When starting an exercise program after a long period of inactivity, begin with a walking program. Walk for 30 to 45 minutes a day, three to four times a week (not on consecutive days), at a comfortable pace. You should be able to talk in complete sentences throughout the entire walk. After about three weeks, you'll find your endurance and fitness has improved—you are able to walk farther and faster, and you feel better about yourself. You may even find yourself singing instead of talking.
It takes two to three weeks to adapt to and experience the benefits of exercise. Once fitness improves, we are ready to increase the intensity a little. After this 2- to 3-week period, increase your time walking by no more than 10 percent per week. Therefore, in our example, walking intervals increase to 35 to 50 minutes. Keep the same schedule as before—same days and times—to maintain your new habit.
Once you have reached a level of comfortable walking for an hour a day and maintained that level of fitness for several weeks, it is time to move up to a run/walk program—running intervals interspersed with walking intervals.
Run/walk works very well for new runners, creating a bridge in the transition from walking to continuous running, using our two basic principles: avoiding too much, too soon and endurance before speed.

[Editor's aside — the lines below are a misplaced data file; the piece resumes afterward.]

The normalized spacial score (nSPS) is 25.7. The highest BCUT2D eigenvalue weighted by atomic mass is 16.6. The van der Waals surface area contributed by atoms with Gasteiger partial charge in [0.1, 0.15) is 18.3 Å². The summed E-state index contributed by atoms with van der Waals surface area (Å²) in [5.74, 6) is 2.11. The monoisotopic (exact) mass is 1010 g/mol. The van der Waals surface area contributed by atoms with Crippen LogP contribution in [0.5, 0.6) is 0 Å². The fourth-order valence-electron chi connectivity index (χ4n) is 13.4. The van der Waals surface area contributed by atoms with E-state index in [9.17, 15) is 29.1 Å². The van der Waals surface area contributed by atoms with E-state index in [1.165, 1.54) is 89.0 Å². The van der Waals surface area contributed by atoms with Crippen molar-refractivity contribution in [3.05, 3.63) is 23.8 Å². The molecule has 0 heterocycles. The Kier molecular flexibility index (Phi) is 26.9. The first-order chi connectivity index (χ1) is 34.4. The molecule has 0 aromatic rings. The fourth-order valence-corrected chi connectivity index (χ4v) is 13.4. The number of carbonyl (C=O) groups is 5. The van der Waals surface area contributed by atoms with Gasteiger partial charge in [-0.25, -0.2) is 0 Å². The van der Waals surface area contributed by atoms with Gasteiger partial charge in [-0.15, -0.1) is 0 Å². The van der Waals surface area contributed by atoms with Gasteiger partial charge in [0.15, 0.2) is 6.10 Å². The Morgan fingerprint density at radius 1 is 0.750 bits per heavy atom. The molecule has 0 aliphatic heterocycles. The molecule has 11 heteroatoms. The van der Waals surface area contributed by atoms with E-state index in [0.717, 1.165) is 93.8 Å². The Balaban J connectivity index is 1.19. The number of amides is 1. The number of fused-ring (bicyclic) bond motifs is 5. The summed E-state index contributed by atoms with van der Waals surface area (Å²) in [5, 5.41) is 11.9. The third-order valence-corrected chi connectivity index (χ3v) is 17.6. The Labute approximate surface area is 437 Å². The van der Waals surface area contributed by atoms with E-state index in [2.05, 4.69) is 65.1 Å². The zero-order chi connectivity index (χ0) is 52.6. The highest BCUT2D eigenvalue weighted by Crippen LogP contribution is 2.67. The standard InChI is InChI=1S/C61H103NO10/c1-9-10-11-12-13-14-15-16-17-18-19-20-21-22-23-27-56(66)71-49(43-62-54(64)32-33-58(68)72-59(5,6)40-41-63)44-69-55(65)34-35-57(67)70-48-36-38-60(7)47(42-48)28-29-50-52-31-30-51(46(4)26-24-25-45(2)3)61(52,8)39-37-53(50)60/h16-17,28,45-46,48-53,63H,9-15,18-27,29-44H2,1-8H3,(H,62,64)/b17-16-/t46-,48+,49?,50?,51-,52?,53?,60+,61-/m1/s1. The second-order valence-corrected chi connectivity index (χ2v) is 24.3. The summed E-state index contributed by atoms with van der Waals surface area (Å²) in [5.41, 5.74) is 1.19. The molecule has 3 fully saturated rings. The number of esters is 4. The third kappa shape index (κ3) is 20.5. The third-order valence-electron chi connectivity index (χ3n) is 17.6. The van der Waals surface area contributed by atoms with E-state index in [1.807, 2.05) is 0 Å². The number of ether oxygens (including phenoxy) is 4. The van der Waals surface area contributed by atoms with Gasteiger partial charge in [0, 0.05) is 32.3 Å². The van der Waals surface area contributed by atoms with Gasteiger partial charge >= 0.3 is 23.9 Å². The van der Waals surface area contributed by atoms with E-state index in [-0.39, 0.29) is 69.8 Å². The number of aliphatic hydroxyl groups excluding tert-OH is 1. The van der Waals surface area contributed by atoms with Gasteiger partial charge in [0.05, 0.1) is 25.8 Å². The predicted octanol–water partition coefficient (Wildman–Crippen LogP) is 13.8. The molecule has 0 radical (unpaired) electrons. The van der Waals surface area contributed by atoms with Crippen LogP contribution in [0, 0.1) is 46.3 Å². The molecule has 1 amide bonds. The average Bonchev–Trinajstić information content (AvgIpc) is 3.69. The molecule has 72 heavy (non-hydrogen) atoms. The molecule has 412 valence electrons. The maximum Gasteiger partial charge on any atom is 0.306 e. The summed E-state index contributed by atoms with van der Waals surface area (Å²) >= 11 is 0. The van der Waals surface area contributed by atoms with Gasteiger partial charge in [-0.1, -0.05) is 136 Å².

Benefits of run/walk include reduced stress on your joints (ankles, knees and hips), lowering your heart rate, and giving you a chance to catch your breath—all while improving fitness and building endurance.
Many of my runners find they enjoy run/walk so much, they stay with this program while lengthening the running intervals and shortening the walking intervals to a level that feels comfortable.
Start with short running intervals of 1 or 2 minutes, and walking intervals of at least the same length. If you find yourself unable to run for a minute, try to run for 30 seconds and walk for 2 minutes until you build endurance. You should be able to speak in complete sentences throughout the run/walk.
Follow a similar progression from run/walk to running. Start with short intervals of 20 to 30 minutes and gradually increase the distance or time spent running (not more than 10 percent a week) until you reach that comfort zone of time and distance.
After a few months, you'll be surprised at how your fitness and endurance has improved. Reward yourself. Search for a local race, a 5K (3.1 miles) or 8K (4.96 miles) where you'll see friends and neighbors. Register for the race.
As the race approaches, review your training log and reassure yourself of all the progress you've made. Take pride in your accomplishments as you pin your bib to the front of your shirt and when you toe the line. Savor every moment on the course and finish with a smile on your face.
The best is yet to come. You've embarked upon a new path in life, an active life, which will continue as long as you can follow your dream.5K.